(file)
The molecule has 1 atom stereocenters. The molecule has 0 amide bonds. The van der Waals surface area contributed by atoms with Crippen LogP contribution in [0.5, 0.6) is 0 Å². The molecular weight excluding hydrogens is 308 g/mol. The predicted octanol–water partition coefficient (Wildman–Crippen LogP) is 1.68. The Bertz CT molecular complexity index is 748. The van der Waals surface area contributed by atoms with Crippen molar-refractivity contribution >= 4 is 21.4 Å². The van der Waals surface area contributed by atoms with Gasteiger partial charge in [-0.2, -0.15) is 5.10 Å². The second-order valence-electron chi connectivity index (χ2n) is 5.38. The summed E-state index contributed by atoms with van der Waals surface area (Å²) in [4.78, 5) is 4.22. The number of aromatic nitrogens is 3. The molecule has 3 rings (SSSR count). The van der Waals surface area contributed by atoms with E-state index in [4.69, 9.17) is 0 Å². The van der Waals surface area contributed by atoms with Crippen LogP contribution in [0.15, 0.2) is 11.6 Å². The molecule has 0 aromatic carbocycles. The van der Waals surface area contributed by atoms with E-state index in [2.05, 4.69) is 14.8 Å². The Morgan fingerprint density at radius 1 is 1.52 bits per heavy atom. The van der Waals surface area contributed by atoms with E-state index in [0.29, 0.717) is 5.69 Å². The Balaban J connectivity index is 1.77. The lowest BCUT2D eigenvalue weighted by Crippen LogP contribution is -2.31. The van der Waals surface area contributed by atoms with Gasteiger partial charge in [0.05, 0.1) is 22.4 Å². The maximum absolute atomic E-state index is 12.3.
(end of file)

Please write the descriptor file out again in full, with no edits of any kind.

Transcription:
The molecule has 1 atom stereocenters. The molecule has 0 amide bonds. The van der Waals surface area contributed by atoms with Crippen LogP contribution in [0.5, 0.6) is 0 Å². The molecular weight excluding hydrogens is 308 g/mol. The predicted octanol–water partition coefficient (Wildman–Crippen LogP) is 1.68. The Bertz CT molecular complexity index is 748. The van der Waals surface area contributed by atoms with Crippen molar-refractivity contribution >= 4 is 21.4 Å². The van der Waals surface area contributed by atoms with Gasteiger partial charge in [-0.2, -0.15) is 5.10 Å². The second-order valence-electron chi connectivity index (χ2n) is 5.38. The summed E-state index contributed by atoms with van der Waals surface area (Å²) in [4.78, 5) is 4.22. The number of aromatic nitrogens is 3. The molecule has 3 rings (SSSR count). The van der Waals surface area contributed by atoms with E-state index in [4.69, 9.17) is 0 Å². The van der Waals surface area contributed by atoms with Crippen LogP contribution in [0.15, 0.2) is 11.6 Å². The molecule has 0 aromatic carbocycles. The van der Waals surface area contributed by atoms with E-state index in [2.05, 4.69) is 14.8 Å². The Morgan fingerprint density at radius 1 is 1.52 bits per heavy atom. The van der Waals surface area contributed by atoms with E-state index in [0.29, 0.717) is 5.69 Å². The Balaban J connectivity index is 1.77. The lowest BCUT2D eigenvalue weighted by Crippen LogP contribution is -2.31. The van der Waals surface area contributed by atoms with Gasteiger partial charge in [0.05, 0.1) is 22.4 Å². The maximum absolute atomic E-state index is 12.3.